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Investment firms look to Nordics for growth

Polar Capital follows PineBridge and Hermes in establishing business development operations into the region.


David Robinson

London-based boutique asset manager Polar Capital is focusing on the Nordic region as part of its international expansion drive.

New chief executive Gavin Rochussen is seeking to diversify Polar Capital’s product range and geographical client base and the group has made a series of Nordic-focused hires.

The move follows other asset managers that have expanded business development operations into the region.

PineBridge Investments opened its first Nordic regional office in Helsinki in May led by Nordic business development head Tomi Långström.

In June, Hermes Investment Management appointed Magnus Kristensen as director of business development for the Nordic region to be based in Denmark.

Polar Capital is also opening of an office in Paris as it looks to expand its European presence in light uncertainties around Brexit.

Polar Capital has traditionally been UK-focused in its business but the appointment of Rochussen last year – after founder Tim Wolley retired – has led to a shift in strategy.

Polar Capital global head of distribution Iain Evans said the group was seeking to diversify business by both geography and channel. The group has prioritised building its presence in the Nordic region and has hired Blackrock’s ex-Nordic head Peter Leane to lead the team.

Polar Capital has also hired a Danish emerging market team led by Jorry Rask Nøddekær to launch its debut emerging markets fund, which will relocate from Copenhagen to London. The team catered to a lot of Scandinavian institutional clients at Nordea and Evans said the group hopes those relationships that will translate into new business in the Nordic region.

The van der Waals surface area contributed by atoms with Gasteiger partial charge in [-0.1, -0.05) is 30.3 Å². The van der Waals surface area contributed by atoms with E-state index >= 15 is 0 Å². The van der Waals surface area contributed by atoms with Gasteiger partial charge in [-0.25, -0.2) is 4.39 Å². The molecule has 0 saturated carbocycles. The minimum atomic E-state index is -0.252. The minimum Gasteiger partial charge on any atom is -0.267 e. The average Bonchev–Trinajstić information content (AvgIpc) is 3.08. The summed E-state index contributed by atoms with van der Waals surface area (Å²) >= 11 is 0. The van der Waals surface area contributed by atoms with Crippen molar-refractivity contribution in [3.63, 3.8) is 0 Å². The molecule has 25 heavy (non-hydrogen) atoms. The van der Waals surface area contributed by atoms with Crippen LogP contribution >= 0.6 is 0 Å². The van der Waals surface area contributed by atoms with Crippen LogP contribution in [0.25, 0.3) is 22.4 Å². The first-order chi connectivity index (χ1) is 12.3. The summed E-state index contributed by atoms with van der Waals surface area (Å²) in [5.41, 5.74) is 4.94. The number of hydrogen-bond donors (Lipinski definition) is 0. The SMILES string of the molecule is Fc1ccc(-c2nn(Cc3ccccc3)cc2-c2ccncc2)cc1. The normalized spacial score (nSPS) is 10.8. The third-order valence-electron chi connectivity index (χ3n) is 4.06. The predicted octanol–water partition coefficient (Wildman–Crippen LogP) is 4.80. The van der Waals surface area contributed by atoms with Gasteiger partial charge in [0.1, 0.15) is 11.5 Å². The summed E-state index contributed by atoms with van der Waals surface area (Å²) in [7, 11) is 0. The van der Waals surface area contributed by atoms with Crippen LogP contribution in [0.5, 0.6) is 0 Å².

Institutional client focus

The hires are part of a bigger strategic plan to expand the group’s client base beyond wholesale investors and build closer ties with larger institutional clients, Evans said.

Denmark and Norway have a strong institutional bias, Evans said, adding that the group intended to target both retail and institutional clients in Sweden and Finland.

Paul Voute, head of European business development at Hermes, said: “The Nordic region is made up of sophisticated investors across both institutional and wholesale, which are keen to increase their exposure to ESG-integrated strategies. The fact the Nordic market is very institutional biased, with many large pension funds, also makes it attractive.”

Rodolfo Crespo, an associate research director at consultancy Platforum, said one driver behind London-based asset managers expanding business development operations in the Nordics was because of the move away from fund rebates in the region.

The Nordics are choosing to move on to ‘clean’ share classes because they expect that to be the new model under Mifid II which had already happened in the UK under the Retail Distribution Review (RDR) in 2013.